X's biggest downfall is twofold. Firstly, despite being really balanced compared to previous entries, it's not the most complex. It's fun to decide how best to take down a Flan (who's really only hurt by Black Magic), a flying enemy (best tackled by the high accuracy of Wakka), and an armored enemy (who can only effectively be damaged by Auron's armor piercing), all in one encounter. But it's also incredibly simple to solve the issue, since there's really only one solution; the question is in which order will be most optimal. Still, it's a step in the right direction. But the other issue is the post game. Early post game content can be fun. But completing many of the celestial weapons can be an enormous chore, and most of the International content is utter garbage. The battles are so specific in design, that your options are either to get dominated as soon as you enter the battle, or spend 50 hours grinding levels and spheres until you're overpowered. Enemies like Penance really only have one way to be defeated, take an eternity to defeat, and are completely un-engaging the entire time. But when you factor in that the best way to stand a chance against him is to completely clear the sphere grid, and then rewrite the whole thing... yeah, f*ck Penance.

#5 Final Fantasy V: There isn't much to say about FFV. It's unique in that it's largely a much more comedic game than the rest. It can be an oooookaaaaay challenge at times; much more so than many of the other titles. And it has the best version of the un-restricted job system in the series. V is not the best game in any other regard. But it's also one of the ones with the least amount of major issues.

#4 Final Fantasy VII: The second of the three games that are tied as my number one favorite games of all time. Final Fantasy VII suffers from a lot of the same problems as the rest of the series. The Materia system is incredibly flexible, and difficulty mods have proven the outstanding potential it has. The story is definitely the one with the most potential in the series as well, and also took some of the biggest risks. In what other Final Fantasy does the main character lose control and beat the hell out of the main love interest? That's bold, but also speaks to the incredibly complexly woven themes the game offers. The game also offers some of the most rewarding secrets in the series, with such huge variety.

But Final Fantasy VII is also one of the easiest games in the series. I'm uploading proof right now ( http://www.finalfantasyforums.net/threads/64245-FFVII-Encounters-No-Encounters-Run-Differences-(Video-Series) ), that you can play through the entire game using nothing but Attack and Cure in every encounter... no grinding required. So as fantastic as the Materia system is, it's superfluous. Despite the story being deep, intricate, and the most human tale of the series, it also has a decent few contrivances that get in the way, and the worst translation in the main series. There are points where conversations and tone for said conversations are all but impossible to comprehend on a first playthrough. Final Fantasy VII is so high on the list for a mix of a few reasons that stood out in previous titles on the list; a combination of potential, risk taken, and the fact that I'd say it has the most unique 'feel' and aesthetic in the series.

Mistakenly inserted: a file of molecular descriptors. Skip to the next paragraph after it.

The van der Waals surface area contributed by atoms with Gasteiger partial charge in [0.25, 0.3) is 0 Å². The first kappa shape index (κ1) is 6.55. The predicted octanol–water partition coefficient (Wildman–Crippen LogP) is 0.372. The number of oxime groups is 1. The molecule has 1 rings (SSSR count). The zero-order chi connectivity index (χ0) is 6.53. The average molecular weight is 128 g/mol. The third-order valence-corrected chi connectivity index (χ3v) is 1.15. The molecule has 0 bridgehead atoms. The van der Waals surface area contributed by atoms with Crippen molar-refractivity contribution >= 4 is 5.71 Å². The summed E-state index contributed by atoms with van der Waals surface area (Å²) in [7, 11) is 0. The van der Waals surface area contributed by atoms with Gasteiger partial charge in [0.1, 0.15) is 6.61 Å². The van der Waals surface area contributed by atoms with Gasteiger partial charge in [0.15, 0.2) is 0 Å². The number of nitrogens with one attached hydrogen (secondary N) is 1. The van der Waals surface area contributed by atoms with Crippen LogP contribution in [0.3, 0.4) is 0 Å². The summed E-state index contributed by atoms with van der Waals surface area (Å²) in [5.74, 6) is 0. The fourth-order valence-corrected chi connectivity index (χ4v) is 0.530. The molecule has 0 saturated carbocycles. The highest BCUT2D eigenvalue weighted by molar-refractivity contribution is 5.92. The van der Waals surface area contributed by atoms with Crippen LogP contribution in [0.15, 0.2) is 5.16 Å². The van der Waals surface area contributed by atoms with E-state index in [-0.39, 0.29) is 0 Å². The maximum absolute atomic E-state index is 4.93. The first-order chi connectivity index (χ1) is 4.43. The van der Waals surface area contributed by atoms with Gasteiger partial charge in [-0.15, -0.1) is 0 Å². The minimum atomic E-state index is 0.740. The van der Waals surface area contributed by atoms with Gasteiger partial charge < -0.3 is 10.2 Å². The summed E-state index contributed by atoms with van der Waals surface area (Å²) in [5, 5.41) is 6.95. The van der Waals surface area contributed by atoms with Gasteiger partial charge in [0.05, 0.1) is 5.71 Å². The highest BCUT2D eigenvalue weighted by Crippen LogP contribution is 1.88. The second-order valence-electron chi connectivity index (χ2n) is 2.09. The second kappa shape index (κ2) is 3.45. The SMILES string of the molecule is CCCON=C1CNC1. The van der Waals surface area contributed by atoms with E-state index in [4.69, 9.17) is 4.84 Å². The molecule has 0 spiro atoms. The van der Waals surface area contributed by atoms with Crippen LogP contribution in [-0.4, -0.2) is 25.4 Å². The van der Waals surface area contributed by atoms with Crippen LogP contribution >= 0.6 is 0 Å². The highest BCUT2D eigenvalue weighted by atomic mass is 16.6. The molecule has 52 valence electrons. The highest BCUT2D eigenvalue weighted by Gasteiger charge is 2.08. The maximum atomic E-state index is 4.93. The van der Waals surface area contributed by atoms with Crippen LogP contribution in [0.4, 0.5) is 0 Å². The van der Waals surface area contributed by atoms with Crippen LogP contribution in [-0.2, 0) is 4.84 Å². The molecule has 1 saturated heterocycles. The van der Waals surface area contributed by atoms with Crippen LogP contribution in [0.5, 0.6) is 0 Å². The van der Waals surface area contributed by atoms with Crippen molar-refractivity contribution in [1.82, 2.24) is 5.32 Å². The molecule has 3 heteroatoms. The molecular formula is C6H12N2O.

#3 Final Fantasy XIII-2: XIII, but with nearly all of the major problems fixed. The only major flaws XIII-2 adds is that it's a little less precise in it's balance owing to the freeform 'open level' structure, and that the plot is even harder to follow. Character-wise, it has some of the most standout characters in the series. Caius is top three villains... fight me. Linearity? Instead of reinstating the false freedom of previous games, XIII-2 just said screw it, and introduced real freedom. It's one step away from complete non-linearity. Combat? Near imperceptibly less precise and balanced than XIII, but now with Pokemon-esque monster capturing which adds a huge amount of variety to party structure. XIII-2 is also the most concise game in the series. It takes about 75 hours to 100%, with very, very, very little empty space full of filler content. The quest design isn't amazing, but it's no more offensive than most RPGs. And there isn't any garbage goal of, like, fully leveling every monster or anything like that. As such, it feels the most consistently engaging to do everything the game has to offer, and doesn't overstay it's welcome.

#2 Final Fantasy IX: The third game in my number one favorite spot. Final Fantasy IX truly is the culmination of all the best parts of the old school J-RPG, with a Final Fantasy skin. It -like XIII-2- is really concise, as long as you're not planning to get every character to max level. The combat is still too easily broken, but it at least tries to engage players with wrenches in the gears from time to time. At one point you have to pick characters to enter a dungeon where magic is ineffective. Another time you have to defeat a boss with just your thief and blue mage. At another point, your white mage loses her ability to consistently cast magic due to tragic events, so you have to ride that wave out for a while. Another dungeon flips damage stats on their head, so less powerful weapons actually do more damage. None of these wrinkles are ever painful... and unfortunately none of them are ever that complex or difficult to deal with either. But at least IX gave real effort to try and spice up it's otherwise still mostly borked balance.